There are myriad inhabited worlds, often within the same systems. Science shows us that’s not the case, without major terraforming. That is a concept that didn’t exist in those early days.
Entire worlds often have a single feature, such as a desert world or an ice planet. Just look at Earth… we have different climates based on different areas. Just winter alone is different here in Canada and in Northern Europe – and it’s non-existent in the equator zone.
A major example is the Lensman series by E.E. “Doc” Smith, and in film: the Star Wars saga.

E. E. "Doc" Smith

E. E. “Doc” Smith (Photo credit: Wikipedia)

(Note that I’m not ragging on Star Wars. I’m a fan). Star Wars because there are so many worlds with life on them, and entire worlds just one climate.

Technically it isn’t entire worlds with a sole environment. A good writer could say that we just see part of a world, so the entire world isn’t just one environment type… but for the sake of this genre it’s considered to be.

Also, there are more intelligent versions of this genre. Lois McMaster-Bujold has her series of Vorkosigan novels set in a Space Opera universe, but she uses more science fiction ideas in it than others do.

Lois McMaster Bujold. Photo: David Dyer-Bennet...

Lois McMaster Bujold. Photo: David Dyer-Bennet 1996. (Photo credit: Wikipedia)

The main definition of space opera, according to its entry on Wikipedia, is that a space opera is like a ‘soap opera in space’. This is a bit simplistic, but they are often melodramatic stories involving ship combat, or romances and betrayals. We see them in standard SF, but far less melodramatic.
The Wikipedia article lists Isaac Asimov’s Foundation series as an example of Space Opera; I have trouble with that. First off, I’m a big Asimov fan. The Mule is an example of a large power escalation — cited as a characteristic of Space Opera — but Isaac didn’t write deep romance, and he was an actual scientist; his writing did have a more believable basis (I’m not saying that Psychohistory is real.
My 2nd NaNoWriMo novel (Into the Flock, a winner) was a Space Opera. I may try to redo it someday.

Cats and Writers

Today I’ll examine something less weighty; appropriate as it should not be a day for deep thoughts. It is Sunday, after all!

What I’d like to discuss is how many writers (including me) have cats.

My publishing imprint (Bosulliman Press) is based on a cat theme too. The origin of the name I’ll cover in my newsletter. I have a link to another Page on this Blog for me to manually add you to that list if you’re interested. Here ends my digression.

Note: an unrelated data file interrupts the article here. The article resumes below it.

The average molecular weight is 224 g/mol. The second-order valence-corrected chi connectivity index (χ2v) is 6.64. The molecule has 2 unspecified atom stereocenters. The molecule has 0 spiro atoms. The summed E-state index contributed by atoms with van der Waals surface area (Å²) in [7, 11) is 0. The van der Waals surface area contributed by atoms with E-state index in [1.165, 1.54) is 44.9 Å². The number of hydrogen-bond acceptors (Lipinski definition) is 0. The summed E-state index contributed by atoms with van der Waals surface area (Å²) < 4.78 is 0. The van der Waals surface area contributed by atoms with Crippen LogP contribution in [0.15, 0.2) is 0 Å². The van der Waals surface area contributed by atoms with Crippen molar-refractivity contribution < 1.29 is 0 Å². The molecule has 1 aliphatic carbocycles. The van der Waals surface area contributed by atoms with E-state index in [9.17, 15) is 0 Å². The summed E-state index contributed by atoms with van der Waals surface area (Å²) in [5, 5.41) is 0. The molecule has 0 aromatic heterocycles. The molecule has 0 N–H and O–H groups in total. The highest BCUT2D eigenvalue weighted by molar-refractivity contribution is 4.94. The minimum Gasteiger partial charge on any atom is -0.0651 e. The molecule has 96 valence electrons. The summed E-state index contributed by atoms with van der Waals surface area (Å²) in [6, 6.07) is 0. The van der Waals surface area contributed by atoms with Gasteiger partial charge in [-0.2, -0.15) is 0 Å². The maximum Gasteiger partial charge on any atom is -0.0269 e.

My cat (Garfield) is my third in 25 years. Author Rayne Hall wrote a series of books about writing using her black cat Salem as a spokesbeing; here’s a link (not an affiliate one). One of my friends — a very prolific author in her own right (blog here) has a cat named Ishmael. The number of authors with cats in their bios is beyond number.

So, why are cats and writers such a pairing?

Writing is a solitary endeavor; a writer is often alone for long stretches of time. A cat is only around when it wants attention, then stays away.

A cat purring, often on your lap, seems to calm a writer into more creative thought.

I’ll leave it to more scientific minds to answer this mystery!

Related articles

In Praise of Mark Twain

MTE5NDg0MDU1MTUzNTA5OTAzThis is later than I planned initially, so I’ll end up posting a few days in a row to compensate. I planned this post for Monday:

I’m a great admirer of Mark Twain (born Samuel Clemens. Biographies here and here). He was a prolific author, a witty humorist and a man of many great quotes. Here are some examples:

(from Brainyquote)

(from Goodreads)

 

Long Live the Legion!

This is not like my typical posts on this blog, but I wished to share my views anyway.

DC Comics have announced they will soon be cancelling the series due to poor sales. Paul Levitz – a writing legend on the series, and Keith Giffen – art legend on same – couldn’t save the title. Instead they killed many of the cast, and now the plug is being pulled.

5.22.10PaulLevitzByLuigiNovi4

5.22.10PaulLevitzByLuigiNovi4 (Photo credit: Wikipedia)

I’ve been a fan of the LSH for most of 33 years.

Julius Schwartz (the SF literary agent who carved himself another legendary career as a comicbook editor) helped to  pioneer this property, with Hugo-winning author Otto Binder, then joined by his brother Edgar as E and O (“Eando”) for awhile.

English: at in 2002. Français : au , en 2002.

English: at in 2002. Français : au , en 2002. (Photo credit: Wikipedia)

Cracks began to show every time that the company rewrote the series in an attempt to remove Superman from the series. He was finally returned, but after 4 of these “retcon”s (retroactive continuity; essentially re-writing what we already know) the damage may have irrevocably been done – and having mediocre new stories didn’t help either.

The Legion hopefully will return someday. Meanwhile, the excellent past stories are collected in history volumes to read.

 

When People Write for Free, Who Pays?

Article on Gawker

I write articles  for the newsletter at work. I don’t get paid any extra for it,  You could say that I’m writing for free.

Is this bad? I don’t think so. This month I’ll be launching my first Kindle novels through Indiegogo (trust me, you’ll hear about it here among other sources), and I have a few other projects too… the newsletter for me is pure non-fiction though; I always benefit from further practice in that area. The more that I write, the better that I get in it, and the more confident I grow.

Those I’d see as reasons that while I don’t get cash for it it’s not really free. Plus for other magazines it will be for money.

Differing Views

Noisy class during first day of Creative Writi...

Noisy class during first day of Creative Writing Lab about “Writing and Silence” (Photo credit: Wikipedia)

Ultimately not, but from different approaches:

Write On: Can We Teach Writing?

The Best Writing Advice You’ll Ever Get

I fall between those two camps. I took 2 classes in creative writing 28 years ago in CEGEP (junior college here in Quebec. Grades 12 and 13 in the rest of Canada). I learned the mechanics of writing there, but writing quality much later. I finished those classes frustrated in fact.

BIC (butt in chair) is I find the only true way to get better at the craft. In fact, it’s the methodology of NaNoWriMo. A philosophy that I should use more often…